"It's a con," he remarked, in reference to the synonym for a ruse or a scam. "The fact is that the Con-Con being proposed by some people in this country would be an absolute nightmare. We need everything in our power to stop this because if it actually happens in a woke environment, we're in serious trouble."
Happel emphasized during the Jan. 17 edition of his Brighteon.TV program that the American people should be against the idea of a Con-Con. The host continued that Americans need to be actively engaged in the process of stopping any Con-Cons organized under Article Five of the Constitution.
His guests Robert Brown and Ed Regan agreed.
Brown, a national spokesman on constitutional issues, explained that Article Five outlines two ways of making changes to the Constitution. First, Congress can propose amendments and send these out to the states for ratification. Second, state legislatures can apply for a Con-Con to Congress – with the federal legislature then calling for the assembly to propose amendments. These then go to the states for ratification. (Related: Critical Disclosure with James White: There's no need to amend the Constitution, says Robert Brown – Brighteon.TV.)
In both cases, amendments to the Constitution can be ratified by either state legislatures themselves or Congress itself via a special ratifying convention that bypasses state assemblies.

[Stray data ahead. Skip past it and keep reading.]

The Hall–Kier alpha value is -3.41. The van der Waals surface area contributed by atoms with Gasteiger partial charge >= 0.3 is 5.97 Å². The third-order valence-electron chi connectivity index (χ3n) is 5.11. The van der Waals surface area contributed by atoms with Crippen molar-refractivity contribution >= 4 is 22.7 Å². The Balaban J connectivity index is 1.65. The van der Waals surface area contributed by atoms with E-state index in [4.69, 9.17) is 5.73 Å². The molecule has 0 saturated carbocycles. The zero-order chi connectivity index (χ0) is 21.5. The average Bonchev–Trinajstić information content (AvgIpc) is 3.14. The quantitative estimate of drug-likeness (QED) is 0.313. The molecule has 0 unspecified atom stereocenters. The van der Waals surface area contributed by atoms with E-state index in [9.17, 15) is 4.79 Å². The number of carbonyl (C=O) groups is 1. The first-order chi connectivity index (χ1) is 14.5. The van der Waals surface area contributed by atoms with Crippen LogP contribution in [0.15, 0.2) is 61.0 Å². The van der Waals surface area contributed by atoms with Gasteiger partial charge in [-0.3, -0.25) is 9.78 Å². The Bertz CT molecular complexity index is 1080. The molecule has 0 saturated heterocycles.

Brown also pointed out that this Con-Con's sole purpose is to create new amendments to the Constitution. Groups promoting it, including the Convention of States Action, were not honest about what the convention could entail. Based on historical and legal precedents, such a convention could empower legislators to do anything – including writing their own rules for ratifying the Constitution.
If the Con-Con was promoted honestly, none would sign up for it and even state legislatures would not apply. Moreover, Brown added that the Con-Con would be the biggest lobbyist event in history, with a lot of money being poured out compared to regular session in a state legislature.
According to the constitutional expert, both internal and external factors – such as extremist groups, a sudden event and foreign powers – could influence the Con-Con's outcome. It is also possible for the mainstream media to manipulate public opinion using this event.
Brown pointed out that sticking to this fundamental document could help solve many of the problems the U.S. is facing right now. One such problem, he said, is the federal government's spending problem.
"That's a massive difference from where we are today. The federal government, at that point, would be far less abusive and intrusive into our daily lives. It would be almost unrecognizable how different the federal government would be than it is today," he said.
"So that's what a convention would look like today. I would call it suicidal to try to have a Constitutional Convention in today's political environment."
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